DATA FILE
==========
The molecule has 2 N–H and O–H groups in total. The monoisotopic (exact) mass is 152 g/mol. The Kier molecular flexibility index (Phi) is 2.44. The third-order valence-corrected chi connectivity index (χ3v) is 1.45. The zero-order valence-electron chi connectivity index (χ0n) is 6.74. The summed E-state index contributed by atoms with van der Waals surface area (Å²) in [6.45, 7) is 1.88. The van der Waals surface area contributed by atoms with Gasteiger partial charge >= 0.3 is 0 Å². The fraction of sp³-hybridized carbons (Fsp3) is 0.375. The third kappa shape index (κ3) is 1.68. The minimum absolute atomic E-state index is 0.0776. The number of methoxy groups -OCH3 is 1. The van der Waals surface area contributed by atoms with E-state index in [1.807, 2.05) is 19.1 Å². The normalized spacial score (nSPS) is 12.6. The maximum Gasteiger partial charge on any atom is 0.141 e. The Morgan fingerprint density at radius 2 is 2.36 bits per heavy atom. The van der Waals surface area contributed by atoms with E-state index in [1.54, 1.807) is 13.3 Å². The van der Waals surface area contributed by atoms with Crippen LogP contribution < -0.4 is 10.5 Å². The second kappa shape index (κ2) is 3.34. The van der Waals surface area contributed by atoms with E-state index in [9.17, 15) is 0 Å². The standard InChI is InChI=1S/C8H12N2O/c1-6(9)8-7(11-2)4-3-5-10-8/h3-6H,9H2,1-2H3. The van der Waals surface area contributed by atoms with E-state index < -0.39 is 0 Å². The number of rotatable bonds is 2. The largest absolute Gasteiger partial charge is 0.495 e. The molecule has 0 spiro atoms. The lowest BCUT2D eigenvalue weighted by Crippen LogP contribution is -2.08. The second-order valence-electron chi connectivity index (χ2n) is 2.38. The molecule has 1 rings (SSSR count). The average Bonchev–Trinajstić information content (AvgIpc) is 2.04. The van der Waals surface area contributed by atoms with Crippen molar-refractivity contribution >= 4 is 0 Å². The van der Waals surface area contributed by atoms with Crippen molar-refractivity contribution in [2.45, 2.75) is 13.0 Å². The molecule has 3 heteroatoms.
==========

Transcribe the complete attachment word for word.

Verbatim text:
The molecule has 2 N–H and O–H groups in total. The monoisotopic (exact) mass is 152 g/mol. The Kier molecular flexibility index (Phi) is 2.44. The third-order valence-corrected chi connectivity index (χ3v) is 1.45. The zero-order valence-electron chi connectivity index (χ0n) is 6.74. The summed E-state index contributed by atoms with van der Waals surface area (Å²) in [6.45, 7) is 1.88. The van der Waals surface area contributed by atoms with Gasteiger partial charge >= 0.3 is 0 Å². The fraction of sp³-hybridized carbons (Fsp3) is 0.375. The third kappa shape index (κ3) is 1.68. The minimum absolute atomic E-state index is 0.0776. The number of methoxy groups -OCH3 is 1. The van der Waals surface area contributed by atoms with E-state index in [1.807, 2.05) is 19.1 Å². The normalized spacial score (nSPS) is 12.6. The maximum Gasteiger partial charge on any atom is 0.141 e. The Morgan fingerprint density at radius 2 is 2.36 bits per heavy atom. The van der Waals surface area contributed by atoms with E-state index in [1.54, 1.807) is 13.3 Å². The van der Waals surface area contributed by atoms with Crippen LogP contribution < -0.4 is 10.5 Å². The second kappa shape index (κ2) is 3.34. The van der Waals surface area contributed by atoms with E-state index in [9.17, 15) is 0 Å². The standard InChI is InChI=1S/C8H12N2O/c1-6(9)8-7(11-2)4-3-5-10-8/h3-6H,9H2,1-2H3. The van der Waals surface area contributed by atoms with E-state index < -0.39 is 0 Å². The number of rotatable bonds is 2. The largest absolute Gasteiger partial charge is 0.495 e. The molecule has 0 spiro atoms. The lowest BCUT2D eigenvalue weighted by Crippen LogP contribution is -2.08. The second-order valence-electron chi connectivity index (χ2n) is 2.38. The molecule has 1 rings (SSSR count). The average Bonchev–Trinajstić information content (AvgIpc) is 2.04. The van der Waals surface area contributed by atoms with Crippen molar-refractivity contribution >= 4 is 0 Å². The van der Waals surface area contributed by atoms with Crippen molar-refractivity contribution in [2.45, 2.75) is 13.0 Å². The molecule has 3 heteroatoms.